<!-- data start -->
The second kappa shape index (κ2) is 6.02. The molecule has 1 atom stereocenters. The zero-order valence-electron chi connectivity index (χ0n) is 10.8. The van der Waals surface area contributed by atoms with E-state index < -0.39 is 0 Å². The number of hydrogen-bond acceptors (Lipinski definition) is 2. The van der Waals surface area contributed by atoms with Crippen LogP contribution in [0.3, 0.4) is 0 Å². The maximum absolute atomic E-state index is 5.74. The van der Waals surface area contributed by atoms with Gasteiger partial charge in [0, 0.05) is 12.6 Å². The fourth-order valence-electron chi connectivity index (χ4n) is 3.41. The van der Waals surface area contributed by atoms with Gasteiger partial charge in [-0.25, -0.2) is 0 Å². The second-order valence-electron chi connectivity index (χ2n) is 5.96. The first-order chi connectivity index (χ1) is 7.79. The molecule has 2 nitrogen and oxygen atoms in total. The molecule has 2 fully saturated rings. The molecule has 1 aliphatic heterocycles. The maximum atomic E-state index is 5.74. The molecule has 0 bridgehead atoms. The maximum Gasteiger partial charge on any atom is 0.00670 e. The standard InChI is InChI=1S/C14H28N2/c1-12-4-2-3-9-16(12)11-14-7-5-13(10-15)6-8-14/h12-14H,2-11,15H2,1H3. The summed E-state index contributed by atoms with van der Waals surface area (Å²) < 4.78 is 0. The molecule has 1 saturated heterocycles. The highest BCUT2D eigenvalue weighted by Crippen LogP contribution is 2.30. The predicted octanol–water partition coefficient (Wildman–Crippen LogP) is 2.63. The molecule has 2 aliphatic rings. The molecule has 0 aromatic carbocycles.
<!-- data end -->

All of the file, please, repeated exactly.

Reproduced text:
The second kappa shape index (κ2) is 6.02. The molecule has 1 atom stereocenters. The zero-order valence-electron chi connectivity index (χ0n) is 10.8. The van der Waals surface area contributed by atoms with E-state index < -0.39 is 0 Å². The number of hydrogen-bond acceptors (Lipinski definition) is 2. The van der Waals surface area contributed by atoms with Crippen LogP contribution in [0.3, 0.4) is 0 Å². The maximum absolute atomic E-state index is 5.74. The van der Waals surface area contributed by atoms with Gasteiger partial charge in [0, 0.05) is 12.6 Å². The fourth-order valence-electron chi connectivity index (χ4n) is 3.41. The van der Waals surface area contributed by atoms with Gasteiger partial charge in [-0.25, -0.2) is 0 Å². The second-order valence-electron chi connectivity index (χ2n) is 5.96. The first-order chi connectivity index (χ1) is 7.79. The molecule has 2 nitrogen and oxygen atoms in total. The molecule has 2 fully saturated rings. The molecule has 1 aliphatic heterocycles. The maximum atomic E-state index is 5.74. The molecule has 0 bridgehead atoms. The maximum Gasteiger partial charge on any atom is 0.00670 e. The standard InChI is InChI=1S/C14H28N2/c1-12-4-2-3-9-16(12)11-14-7-5-13(10-15)6-8-14/h12-14H,2-11,15H2,1H3. The summed E-state index contributed by atoms with van der Waals surface area (Å²) < 4.78 is 0. The molecule has 1 saturated heterocycles. The highest BCUT2D eigenvalue weighted by Crippen LogP contribution is 2.30. The predicted octanol–water partition coefficient (Wildman–Crippen LogP) is 2.63. The molecule has 2 aliphatic rings. The molecule has 0 aromatic carbocycles.